Becoming a Trusted Advisor
Periodically I’m asked, “How do I become a trusted advisor? I want to be more than just a project manager.”
It’s easy to rattle off that trusted advisors provide advice, listen, ask questions, partner with their customers, solve problems, and explain their value, but I always take a deep pause before I continue. A key trait for any trusted advisor is to be perceived as a leader and expert in their field. This means that a project manager who wants to become known as a trusted advisor needs to not only be knowledgeable and an expert in project management, but they also need to lead and educate others.
This article discusses what a trusted advisor is and provides suggestions to assist you with becoming such a leader. (If you read Build Your Own Learning Culture, consider adding these suggestions to your learning plan.)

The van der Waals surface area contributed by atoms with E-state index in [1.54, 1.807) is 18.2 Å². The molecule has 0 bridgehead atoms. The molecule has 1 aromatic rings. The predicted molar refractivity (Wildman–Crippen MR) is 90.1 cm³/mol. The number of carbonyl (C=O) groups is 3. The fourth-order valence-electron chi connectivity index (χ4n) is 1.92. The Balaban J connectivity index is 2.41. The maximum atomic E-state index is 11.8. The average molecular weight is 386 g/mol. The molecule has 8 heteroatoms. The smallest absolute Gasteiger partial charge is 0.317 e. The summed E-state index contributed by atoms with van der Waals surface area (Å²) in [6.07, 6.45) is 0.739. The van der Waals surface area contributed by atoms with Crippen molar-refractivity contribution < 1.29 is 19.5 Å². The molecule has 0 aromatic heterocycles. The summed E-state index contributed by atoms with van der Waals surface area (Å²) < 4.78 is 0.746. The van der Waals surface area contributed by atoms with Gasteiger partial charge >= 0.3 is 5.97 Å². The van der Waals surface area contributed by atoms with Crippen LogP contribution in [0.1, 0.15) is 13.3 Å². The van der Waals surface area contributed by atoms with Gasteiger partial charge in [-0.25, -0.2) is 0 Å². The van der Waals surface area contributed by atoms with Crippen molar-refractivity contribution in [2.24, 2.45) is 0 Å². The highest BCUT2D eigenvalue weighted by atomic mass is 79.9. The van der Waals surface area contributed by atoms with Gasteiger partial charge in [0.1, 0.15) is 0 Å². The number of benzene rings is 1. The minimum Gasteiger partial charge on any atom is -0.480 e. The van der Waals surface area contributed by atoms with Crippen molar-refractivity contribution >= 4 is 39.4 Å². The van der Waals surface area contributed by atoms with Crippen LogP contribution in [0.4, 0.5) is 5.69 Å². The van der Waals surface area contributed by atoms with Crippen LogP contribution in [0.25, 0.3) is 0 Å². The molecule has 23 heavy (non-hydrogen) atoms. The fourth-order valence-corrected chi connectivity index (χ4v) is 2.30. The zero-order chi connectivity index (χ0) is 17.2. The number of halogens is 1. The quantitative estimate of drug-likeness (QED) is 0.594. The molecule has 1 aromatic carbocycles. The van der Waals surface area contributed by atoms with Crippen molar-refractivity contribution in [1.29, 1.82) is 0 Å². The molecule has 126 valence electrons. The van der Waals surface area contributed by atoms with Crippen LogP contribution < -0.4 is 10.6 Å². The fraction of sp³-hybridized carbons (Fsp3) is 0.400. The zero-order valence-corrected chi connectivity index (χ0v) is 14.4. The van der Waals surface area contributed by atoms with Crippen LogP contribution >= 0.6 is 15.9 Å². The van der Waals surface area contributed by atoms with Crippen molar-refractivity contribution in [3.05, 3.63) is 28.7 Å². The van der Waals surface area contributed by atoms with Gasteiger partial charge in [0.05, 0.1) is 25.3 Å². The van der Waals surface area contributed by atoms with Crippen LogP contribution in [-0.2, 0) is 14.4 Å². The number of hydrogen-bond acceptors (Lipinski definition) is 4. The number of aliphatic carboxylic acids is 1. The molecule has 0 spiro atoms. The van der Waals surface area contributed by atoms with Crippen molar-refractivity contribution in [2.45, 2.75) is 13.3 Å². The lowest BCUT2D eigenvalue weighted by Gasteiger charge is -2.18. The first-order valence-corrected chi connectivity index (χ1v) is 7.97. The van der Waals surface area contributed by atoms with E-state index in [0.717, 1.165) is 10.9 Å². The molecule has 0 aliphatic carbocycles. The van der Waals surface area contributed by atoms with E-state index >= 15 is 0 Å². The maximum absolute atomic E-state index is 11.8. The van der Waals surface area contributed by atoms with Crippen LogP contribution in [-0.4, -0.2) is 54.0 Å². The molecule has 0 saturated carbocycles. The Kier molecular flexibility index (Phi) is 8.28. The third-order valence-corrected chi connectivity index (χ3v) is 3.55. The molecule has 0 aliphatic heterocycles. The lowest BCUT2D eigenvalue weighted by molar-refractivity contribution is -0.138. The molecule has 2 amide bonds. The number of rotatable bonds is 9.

What is a trusted advisor? How about a thought leader?
There are many definitions and variations, but a trusted advisor is a person who is not only informed about their field, but is also the go-to person because of their knowledge and expertise. They are thought of as a solution provider. They have credibility and trust with their audience, as well as inspire and educate others.
Trusted advisors can eventually become thought leaders. A thought leader is a trusted advisor, but a trusted advisor is not always a thought leader.
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